Summary of our 2016-7 curriculum


This year, our kids were in 3rd, 7th, 8th and 11th grades. Our curriculum isn’t determined by those grade levels, but I list them here so you have a rough idea of who the audience is. We have 4 days/week at home, and one day in class at a homeschool school sponsored by a local charter school. My kids take mostly enrichment classes there (think Art, Music, Drama) with a few academic exceptions, but I don’t rely on it for our core subjects (reading, writing, math, history, science).




  • Genevieve Foster: The World of Columbus and Sons
  • Genevieve Foster: The World of Captain John Smith

This is the first year we’ve made it through two entire Foster books in one school year. I chalk that up to age (the children’s, not mine) and consistency. It’s amazing how much more we can get through at 16, 14, 12 and 9 than we could at 8, 6, 4 and 2. That said, I wish I had emphasized regular narrations (written) for retention.

Additional history read-alouds:

  • Castle (Macauley)
  • Who Was Ferdinand Magellan? (Kramer)
  • Mansa Musa (Burns)
  • Longitude (Sobel)- (this one was a hit with 8th and 11th grades and NOT a hit with 3rd and 7th grades)
  • The Queen’s Promise: An Elizabethan Alphabet (Davidson Mannis)
  • The Pirate Meets the Queen: an Illustrated Tale (Faulkner)
  • Johann Gutenberg and the Amazing Printing Press (Koscielniak)
  • Seeds of Freedom: The Peaceful Integration of Huntsville, Alabama (Bass)

3rd, 7th and 8th also did two biographies on historical persons of their choice. (3rd: Aaron Burr and Hillary Clinton, 7th: Isabella of Castille and Mozart, 8th: Einstein and Abraham Lincoln). 11th grade participated in National History Day through his school.

The election

2016 was a fascinating year to learn about our electoral system. We used CNN10 (formerly CNN Student News) and Syd Sobel’s Presidential Elections and Other Cool Facts, and we mapped the electoral college on election night.


We study and color maps and talk about historical changes between political boundaries in the history we study vs. how countries are now.


Areas we studied: England, UK, Europe, North Africa, Central America and the Caribbean

We also kept a globe in the living room and hung a world map in the kitchen. We referred to them all the time, which was a vast improvement over our geography study in previous years.



  • A Midsummer Night’s Dream (Shakespeare)- we assigned parts and read this aloud together
  • The Mysterious Benedict Society (Trenton Lee Stewart)
  • Swallows and Amazons (Arthur Ransome)
  • Greenglass House (Kate Mitford)
  • Raymie Nightengale (diCamillo)
  • daVinci and Michaelangelo (Mike Venezia)
  • Flush (Hiaasen)
  • Kira-Kira (Kadohata)
  • Echo (Munoz Ryan)
  • The Best Christmas Pageant Ever (Robinson)
  • Unfinished Angel (Creech)
  • A Midsummer Night’s Dream (Shakespeare)- we read this in parts, and each of us memorized a speech made by a character we read.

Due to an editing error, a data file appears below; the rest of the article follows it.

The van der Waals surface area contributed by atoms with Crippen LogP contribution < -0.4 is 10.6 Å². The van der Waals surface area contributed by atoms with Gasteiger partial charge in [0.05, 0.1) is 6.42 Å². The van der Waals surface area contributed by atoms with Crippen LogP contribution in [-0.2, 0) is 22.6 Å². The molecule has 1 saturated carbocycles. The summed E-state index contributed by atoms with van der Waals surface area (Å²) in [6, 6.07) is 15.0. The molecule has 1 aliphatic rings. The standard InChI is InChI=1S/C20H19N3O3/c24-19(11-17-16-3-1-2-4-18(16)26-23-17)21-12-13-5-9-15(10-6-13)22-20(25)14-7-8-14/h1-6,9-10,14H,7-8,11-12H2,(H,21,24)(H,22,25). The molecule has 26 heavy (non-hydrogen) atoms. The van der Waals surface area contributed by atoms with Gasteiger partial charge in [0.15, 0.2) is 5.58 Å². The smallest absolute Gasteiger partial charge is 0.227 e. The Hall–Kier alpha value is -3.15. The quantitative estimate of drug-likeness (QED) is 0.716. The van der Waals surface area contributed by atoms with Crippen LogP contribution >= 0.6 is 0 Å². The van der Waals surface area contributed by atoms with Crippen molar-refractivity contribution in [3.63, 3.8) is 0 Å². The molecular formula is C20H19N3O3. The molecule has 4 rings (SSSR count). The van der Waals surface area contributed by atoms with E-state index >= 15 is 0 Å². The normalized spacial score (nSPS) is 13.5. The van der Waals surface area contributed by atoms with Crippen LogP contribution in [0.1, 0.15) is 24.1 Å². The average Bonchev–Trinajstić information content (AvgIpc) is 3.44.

• lots of older picture books (think Bill Peet, Dr. Seuss, Margaret Wise Brown, Mary Ann Hoberman, Cynthia Rylant and others) and new picture books we enjoyed, including the Zorro series by Goodrich

Everyone read other books independently every day. I’ll post on some of their favorites in a separate post.


Jack Prelutsky, Shel Silverstein, Maggie Dietz’s Pluto, Lewis Carrol’s Jaberwocky, GK Chesterton’s The Donkey, Rachel Field’s Something Told the Wild Geese, Carl Sandberg’s Fog

I feel like we started strong with poetry and then fell off the wagon in the second semester (with a slight boost during April, National Poetry Month.)


1 Timothy, James, 1 Peter, Ann Voskamp’s Jesse Tree (now available as Unwrapping the Greatest Gift: A Family Celebration of Christmas), The Gospel of Mark.

Picture Study:

Picture Study is a Charlotte Mason subject. In the past we’ve been more thorough in our study, but this year we looked at the paintings 1-2 days a week, we played I Spy with them, and we reproduced a few of them. I saw it mostly as a way to familiarize the children with styles of art, and to enjoy the individual painting themselves. We didn’t put a lot of effort on this subject, but we got a big bang for our buck. I bought our post-cards from Memoria Press. We have their Kindergarten, First and Second Grade sets of postcards. I pulled these paintings from all three sets.

Titus as a Monk (Rembrandt), Five o’clock Tea (Mary Cassatt), The Stone Breakers (Courbet), Paris Street: Rainy Day (Caillebotte), Still Life with Apples and Oranges (Cezanne), Three Musicians (Picasso), The Goldfish (Matisse), A Girl with a Watering Can (Renoir), The Fighting Temeraire (Turner), Rain, Steel and Speed: The Great Western Railway (Turner), Golden Eagle (Audubon), Starry Night over Rhone (Van Gogh), God Creates Adam from the ceiling of the Sistene Chapel (Michelangelo), The Last Supper (da Vinci), View of Paris from Montmartre (Dufy), The Thinker (Rodin), The Peaceable Kingdom (Hicks), Tree of Life (Tiffany), Umbrellas in the Rain (Prendergast), The Little Owl and (Durer).

A special day of Picture Study was when we visited the Masterworks Exhibit at the medical school- a collection of amazing paintings and sculptures collected by some physicians on the faculty. It was a great exhibit in a very intimate setting.

Field Trips:

Reykjavik, Iceland

London: The British Museum, St. Paul’s Cathedral, Westminster Abbey, Hampton Court, The Tower of London, Greenwich including the Cutty Sark museum, Harry Potter’s World.


Concerts and Plays- In the Heights, Wicked, The Proms (Mozart and Bruckner).

Other field trips: skiing, the DAM (The Art of Venice, and Star Wars Costumes), Denver Museum of Nature and Science.



  • Nature’s The World Without Amphibians
  • CNN10 (10 minutes of non-partisan middle-school appropriate news)
  • This Day in History
  • Crash Course History with John Green